WASHINGTON (July 11, 2016)—Executive Director Federico Borello of CIVIC Responds to NATO’s New Protection of Civilians Policy:
“NATO’s new policy sets a strong foundation for the protection of civilians in future operations by capturing the hard-learned lessons over the past 13 years in Afghanistan. Since 2007, we’ve worked with both NATO missions—ISAF and Resolute Support—on policies that mitigate civilian harm and we’ve urged NATO to transfer those good practices to the Afghan security forces. This policy, once implemented, will standardize and strengthen NATO’s capabilities on civilian protection and harm mitigation, including capabilities to learn from those operations that have harmed civilians and adjust tactics to avoid harm. It will allow the alliance to work more closely with civil society organizations, and to train allied security forces to better protect civilians on their own. Notably missing from this policy, however, is a standing commitment to make amends for harm done to civilians. We will continue to push at NATO HQ to ensure civilians are recognized and that amends are made for harm suffered.”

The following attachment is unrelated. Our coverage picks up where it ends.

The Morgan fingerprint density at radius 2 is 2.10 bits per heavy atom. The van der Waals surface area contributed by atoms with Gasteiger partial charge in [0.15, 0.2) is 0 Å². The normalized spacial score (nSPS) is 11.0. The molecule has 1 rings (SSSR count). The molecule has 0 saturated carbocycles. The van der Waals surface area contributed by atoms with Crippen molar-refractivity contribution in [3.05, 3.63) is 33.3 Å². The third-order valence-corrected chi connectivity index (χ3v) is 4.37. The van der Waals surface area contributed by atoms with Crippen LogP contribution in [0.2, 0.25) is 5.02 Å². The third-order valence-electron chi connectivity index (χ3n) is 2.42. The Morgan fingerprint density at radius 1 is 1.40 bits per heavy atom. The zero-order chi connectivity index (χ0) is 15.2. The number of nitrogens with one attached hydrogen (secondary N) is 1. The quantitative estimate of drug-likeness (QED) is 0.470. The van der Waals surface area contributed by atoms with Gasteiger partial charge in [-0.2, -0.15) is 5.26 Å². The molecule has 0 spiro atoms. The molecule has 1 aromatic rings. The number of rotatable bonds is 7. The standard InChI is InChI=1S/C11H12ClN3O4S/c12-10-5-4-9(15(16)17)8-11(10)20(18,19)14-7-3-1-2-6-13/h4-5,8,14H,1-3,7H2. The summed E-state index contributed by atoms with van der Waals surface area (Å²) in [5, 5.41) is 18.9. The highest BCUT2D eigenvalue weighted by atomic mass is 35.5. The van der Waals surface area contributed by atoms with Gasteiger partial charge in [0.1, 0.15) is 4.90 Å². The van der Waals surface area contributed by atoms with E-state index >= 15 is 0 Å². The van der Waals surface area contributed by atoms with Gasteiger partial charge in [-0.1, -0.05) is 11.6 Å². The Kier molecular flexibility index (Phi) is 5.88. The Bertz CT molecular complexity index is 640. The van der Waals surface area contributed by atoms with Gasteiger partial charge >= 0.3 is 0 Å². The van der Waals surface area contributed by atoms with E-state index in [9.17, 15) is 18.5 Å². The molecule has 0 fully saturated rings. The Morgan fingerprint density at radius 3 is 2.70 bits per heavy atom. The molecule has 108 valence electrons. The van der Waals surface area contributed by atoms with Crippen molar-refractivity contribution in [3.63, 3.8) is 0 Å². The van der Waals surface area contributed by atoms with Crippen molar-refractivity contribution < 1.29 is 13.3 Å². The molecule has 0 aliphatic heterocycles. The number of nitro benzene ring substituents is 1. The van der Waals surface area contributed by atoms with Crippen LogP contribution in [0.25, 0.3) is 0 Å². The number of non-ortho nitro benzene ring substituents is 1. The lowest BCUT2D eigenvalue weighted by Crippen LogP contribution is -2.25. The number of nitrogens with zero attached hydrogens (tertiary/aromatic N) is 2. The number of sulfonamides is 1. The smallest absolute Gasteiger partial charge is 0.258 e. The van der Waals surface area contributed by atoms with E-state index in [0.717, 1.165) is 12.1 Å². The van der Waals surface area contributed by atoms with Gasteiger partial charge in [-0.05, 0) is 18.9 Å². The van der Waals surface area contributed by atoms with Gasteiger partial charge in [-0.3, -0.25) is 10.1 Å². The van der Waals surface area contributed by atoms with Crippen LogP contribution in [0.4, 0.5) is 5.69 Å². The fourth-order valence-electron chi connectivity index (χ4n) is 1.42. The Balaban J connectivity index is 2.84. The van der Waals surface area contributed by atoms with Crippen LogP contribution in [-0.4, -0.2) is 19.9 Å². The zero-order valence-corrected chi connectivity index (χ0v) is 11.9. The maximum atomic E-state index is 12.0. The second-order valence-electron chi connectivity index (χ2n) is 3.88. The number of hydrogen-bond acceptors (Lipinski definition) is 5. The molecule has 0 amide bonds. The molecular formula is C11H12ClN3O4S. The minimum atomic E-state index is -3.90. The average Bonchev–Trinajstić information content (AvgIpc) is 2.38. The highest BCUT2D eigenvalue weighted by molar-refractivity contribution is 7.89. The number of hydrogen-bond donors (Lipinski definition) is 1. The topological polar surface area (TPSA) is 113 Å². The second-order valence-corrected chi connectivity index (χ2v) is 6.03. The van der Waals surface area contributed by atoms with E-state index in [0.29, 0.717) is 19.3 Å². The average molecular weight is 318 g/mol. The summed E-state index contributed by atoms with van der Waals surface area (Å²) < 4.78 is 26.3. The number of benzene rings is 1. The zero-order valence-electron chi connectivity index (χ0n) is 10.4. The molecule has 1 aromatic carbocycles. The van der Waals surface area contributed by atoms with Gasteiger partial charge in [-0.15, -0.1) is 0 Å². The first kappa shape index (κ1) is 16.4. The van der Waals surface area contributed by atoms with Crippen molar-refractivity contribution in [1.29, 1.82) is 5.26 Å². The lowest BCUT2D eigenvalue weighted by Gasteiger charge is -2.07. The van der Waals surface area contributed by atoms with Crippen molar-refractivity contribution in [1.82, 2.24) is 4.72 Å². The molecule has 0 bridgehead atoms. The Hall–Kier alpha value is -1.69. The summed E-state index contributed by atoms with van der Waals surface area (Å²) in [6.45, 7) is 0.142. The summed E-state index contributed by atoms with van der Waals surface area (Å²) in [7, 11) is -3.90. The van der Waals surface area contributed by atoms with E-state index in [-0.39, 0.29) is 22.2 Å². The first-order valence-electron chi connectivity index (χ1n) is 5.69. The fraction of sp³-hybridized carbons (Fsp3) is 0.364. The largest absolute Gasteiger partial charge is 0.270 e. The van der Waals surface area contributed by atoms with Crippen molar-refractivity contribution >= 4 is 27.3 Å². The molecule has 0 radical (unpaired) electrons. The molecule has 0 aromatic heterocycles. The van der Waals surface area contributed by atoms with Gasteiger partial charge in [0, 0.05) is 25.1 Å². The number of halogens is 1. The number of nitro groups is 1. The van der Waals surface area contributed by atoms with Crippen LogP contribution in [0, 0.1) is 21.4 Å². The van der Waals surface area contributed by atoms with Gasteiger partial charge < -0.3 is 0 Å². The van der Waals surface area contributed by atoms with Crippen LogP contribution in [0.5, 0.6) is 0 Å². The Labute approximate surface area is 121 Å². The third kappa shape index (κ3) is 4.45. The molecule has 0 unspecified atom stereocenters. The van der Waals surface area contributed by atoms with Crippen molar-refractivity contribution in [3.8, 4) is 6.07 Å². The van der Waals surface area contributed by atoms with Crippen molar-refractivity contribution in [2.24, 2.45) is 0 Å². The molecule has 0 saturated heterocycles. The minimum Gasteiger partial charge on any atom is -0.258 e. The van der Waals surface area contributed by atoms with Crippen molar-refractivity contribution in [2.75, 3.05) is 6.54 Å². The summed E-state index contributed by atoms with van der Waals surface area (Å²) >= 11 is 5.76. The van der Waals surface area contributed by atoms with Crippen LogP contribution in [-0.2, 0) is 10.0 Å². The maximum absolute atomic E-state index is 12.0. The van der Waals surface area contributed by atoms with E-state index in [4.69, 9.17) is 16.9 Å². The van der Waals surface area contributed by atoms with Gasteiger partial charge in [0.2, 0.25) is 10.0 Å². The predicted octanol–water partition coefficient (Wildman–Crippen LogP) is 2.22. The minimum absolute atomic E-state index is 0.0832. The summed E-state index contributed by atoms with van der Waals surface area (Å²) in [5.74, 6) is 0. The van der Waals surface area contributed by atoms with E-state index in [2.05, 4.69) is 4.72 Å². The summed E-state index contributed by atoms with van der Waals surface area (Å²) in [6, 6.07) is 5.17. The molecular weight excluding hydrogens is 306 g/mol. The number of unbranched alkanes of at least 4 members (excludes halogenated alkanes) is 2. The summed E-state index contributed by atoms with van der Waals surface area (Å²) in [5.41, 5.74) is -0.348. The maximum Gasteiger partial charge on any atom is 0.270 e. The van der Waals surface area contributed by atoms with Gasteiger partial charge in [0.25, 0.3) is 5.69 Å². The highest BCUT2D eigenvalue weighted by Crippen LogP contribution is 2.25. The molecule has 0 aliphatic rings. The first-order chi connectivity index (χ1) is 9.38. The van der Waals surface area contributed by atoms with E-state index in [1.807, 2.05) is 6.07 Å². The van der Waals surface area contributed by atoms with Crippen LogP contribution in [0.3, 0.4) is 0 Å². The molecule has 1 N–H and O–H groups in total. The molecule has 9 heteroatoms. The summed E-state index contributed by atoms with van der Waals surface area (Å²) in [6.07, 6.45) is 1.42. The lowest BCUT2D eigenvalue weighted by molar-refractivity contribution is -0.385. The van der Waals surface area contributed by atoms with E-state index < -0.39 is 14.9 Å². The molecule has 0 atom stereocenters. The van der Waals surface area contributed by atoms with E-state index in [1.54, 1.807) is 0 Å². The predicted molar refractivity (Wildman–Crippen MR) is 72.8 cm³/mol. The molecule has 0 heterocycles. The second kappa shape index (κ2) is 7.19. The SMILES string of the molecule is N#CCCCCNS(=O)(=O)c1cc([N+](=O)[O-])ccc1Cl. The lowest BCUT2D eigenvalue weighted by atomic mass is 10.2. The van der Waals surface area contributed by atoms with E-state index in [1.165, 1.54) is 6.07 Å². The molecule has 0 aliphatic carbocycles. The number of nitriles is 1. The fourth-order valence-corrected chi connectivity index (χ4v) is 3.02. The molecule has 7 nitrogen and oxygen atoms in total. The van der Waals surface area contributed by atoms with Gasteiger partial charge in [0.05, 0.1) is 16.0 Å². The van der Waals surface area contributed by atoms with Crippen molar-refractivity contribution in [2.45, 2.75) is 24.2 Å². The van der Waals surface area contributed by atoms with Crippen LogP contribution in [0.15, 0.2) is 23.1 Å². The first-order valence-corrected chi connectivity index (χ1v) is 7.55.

- NATO Policy for the Protection of Civilians
- Operationalizing Protection of Civilians in NATO Operations
- NATO & Civilian Protection, speech by Director of Operations Marla Keenan, Jan. 15,2016
- Operations Policy Committee/ISAF Speech, by Senior Program Manager for MENA & Asia Sahr Muhammedally, July 3, 2014
Notes to editors:
Center for Civilians in Conflict (CIVIC)’s mission is to improve protection for civilians caught in conflicts around the world. We call on and advise international organizations, governments, militaries, and armed non-state actors to adopt and implement policies to prevent civilian harm. When civilians are harmed we advocate for the provision of amends and post-harm assistance. We bring the voices of civilians themselves to those making decisions affecting their lives.
For more information, contact Christopher Allbritton at +1 (917) 310-4785 or email@example.com.